Our Visit to Kennedy Space Center

Bus Tour to Apollo/Saturn V Center

We chose to start with the bus tour out to the Apollo/Saturn V Center where you learn about America’s several year effort to land a man on the moon complete with a simulation of being in the control room during the launch.  This simulation was well done and made this trip an easy transition from spending time at Universal!

After the simulation you can tour the exhibits related to the moon launch including seeing several of the rockets launched over the years.  Then, you just catch a bus back to the Visitor Center when ready.  The bus tour plus exploration of this area took us about 90 minutes on a non-busy day.

space capsule at the Apollo/Saturn V Center at the Kennedy Space Center

Space Shuttle Atlantis

The bus tour drops you back off at the Space Shuttle Atlantis building at the Visitor Center.  Make sure you enter the main entrance, not the gift shop so you don’t miss the ‘big reveal’!  There is a short movie that builds your anticipation and then the movie screen lifts and you enter the main part of the building where the HUGE Space Shuttle Atlantis is hanging.  You really don’t realize how big it is until you see it in person!

Front of Space Shuttle Atlantis

Side view of Space Shuttle Atlantis

 

 

 

 

 

This building also has the astronaut training simulators and the shuttle launch experience (which was broken when we were there) so you will spend a lot of time in this building…at least 2 hours.  We had to take a break for lunch and come back.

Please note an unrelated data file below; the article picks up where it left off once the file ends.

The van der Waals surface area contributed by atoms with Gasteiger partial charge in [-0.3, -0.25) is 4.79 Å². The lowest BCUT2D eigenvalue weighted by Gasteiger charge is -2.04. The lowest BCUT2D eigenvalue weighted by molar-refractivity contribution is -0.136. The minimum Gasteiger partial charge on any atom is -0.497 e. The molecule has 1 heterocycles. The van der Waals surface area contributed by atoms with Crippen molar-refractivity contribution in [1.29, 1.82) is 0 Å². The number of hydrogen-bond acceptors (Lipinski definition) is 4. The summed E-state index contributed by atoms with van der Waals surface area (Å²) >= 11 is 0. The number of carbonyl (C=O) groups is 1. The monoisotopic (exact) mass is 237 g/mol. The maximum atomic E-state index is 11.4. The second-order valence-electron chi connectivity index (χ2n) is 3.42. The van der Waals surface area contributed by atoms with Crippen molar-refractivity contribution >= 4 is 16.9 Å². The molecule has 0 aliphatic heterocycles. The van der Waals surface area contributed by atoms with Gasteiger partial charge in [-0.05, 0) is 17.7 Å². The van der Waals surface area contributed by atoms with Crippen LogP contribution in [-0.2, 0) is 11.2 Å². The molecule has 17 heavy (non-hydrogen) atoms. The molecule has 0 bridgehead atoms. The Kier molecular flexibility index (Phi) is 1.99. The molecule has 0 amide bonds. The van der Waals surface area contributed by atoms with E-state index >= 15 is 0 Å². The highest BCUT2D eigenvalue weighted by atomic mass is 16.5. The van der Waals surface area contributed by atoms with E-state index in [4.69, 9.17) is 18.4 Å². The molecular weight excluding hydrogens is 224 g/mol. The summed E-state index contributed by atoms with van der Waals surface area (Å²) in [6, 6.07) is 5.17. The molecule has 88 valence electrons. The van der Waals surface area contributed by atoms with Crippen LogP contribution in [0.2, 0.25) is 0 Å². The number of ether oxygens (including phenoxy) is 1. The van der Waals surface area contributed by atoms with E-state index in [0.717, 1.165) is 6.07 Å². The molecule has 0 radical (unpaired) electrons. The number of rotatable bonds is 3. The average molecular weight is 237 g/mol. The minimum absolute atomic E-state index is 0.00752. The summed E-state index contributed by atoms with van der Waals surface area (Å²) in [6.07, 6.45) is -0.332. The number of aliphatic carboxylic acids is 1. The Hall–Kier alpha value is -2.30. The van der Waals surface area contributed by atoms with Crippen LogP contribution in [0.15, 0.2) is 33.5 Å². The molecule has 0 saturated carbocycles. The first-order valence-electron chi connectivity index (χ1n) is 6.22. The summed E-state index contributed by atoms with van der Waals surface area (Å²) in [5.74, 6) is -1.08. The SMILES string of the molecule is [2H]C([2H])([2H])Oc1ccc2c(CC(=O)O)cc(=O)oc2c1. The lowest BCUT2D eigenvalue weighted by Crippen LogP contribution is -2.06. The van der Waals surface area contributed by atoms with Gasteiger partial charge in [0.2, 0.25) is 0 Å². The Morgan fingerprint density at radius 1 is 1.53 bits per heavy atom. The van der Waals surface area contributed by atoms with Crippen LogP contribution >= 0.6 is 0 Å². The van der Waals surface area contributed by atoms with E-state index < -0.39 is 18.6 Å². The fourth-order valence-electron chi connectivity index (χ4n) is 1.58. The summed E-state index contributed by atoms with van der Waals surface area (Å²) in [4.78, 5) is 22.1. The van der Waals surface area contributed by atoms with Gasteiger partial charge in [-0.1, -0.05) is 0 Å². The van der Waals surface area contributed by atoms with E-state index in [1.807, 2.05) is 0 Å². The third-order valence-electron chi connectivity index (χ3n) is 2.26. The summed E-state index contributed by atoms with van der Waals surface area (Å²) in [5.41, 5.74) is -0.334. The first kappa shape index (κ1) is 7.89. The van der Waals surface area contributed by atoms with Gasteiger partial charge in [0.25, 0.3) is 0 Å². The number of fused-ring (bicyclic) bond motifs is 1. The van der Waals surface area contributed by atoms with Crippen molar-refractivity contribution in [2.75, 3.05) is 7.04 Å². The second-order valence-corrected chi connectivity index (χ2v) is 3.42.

Boy inside a replica of the space shuttle cockpit.

Other Exhibits and Activities

After spending another hour or so with the astronaut training simulators, our family’s brains were pretty full.  The boys did not want to do an iMax movie so we continued on to our next destination.  You could definitely add the Heroes and Legends and/or an iMax movie at this point to round out your day.  The Rocket Garden is a great attraction if you need a break from the regular exhibits, too.  Especially, if you have some children that just need to run around a little!

And while you are at the Space Center, make sure you keep an eye open for former astronauts!  Most days commanders, pilots, or mission and payload specialists who have been to space do a presentation and question and answer session that is included with your admission.  You can have a chance to shake hands and get his or her autograph as well!

Learn More About Space at Home

One tip I talk about in How to Plan a Family Field Trip is to read some books and/or watch some videos beforehand so that your children (and you!) will have background knowledge of the experience to build upon.

Check out Children’s Books and Videos About Space for ideas.  I also linked a super fun planet project there that my oldest son loved when he was younger. This would be great to complete after your visit to Kennedy Space Center.

Moon exploration coloring book, Magic Tree House book Midnight on the Moom and the Magic Tree House Fact Tracker about Space.

Have you been to Kennedy Space Center?  What other tips would you add?  Comment below!

 

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2 thoughts on “Family Field Trip: Kennedy Space Center

  1. Thanks for the review! I’m looking up homeschool field trip ideas around the US, but I will save this one for when the kids are older and the price is more worth it. Sounds really cool though!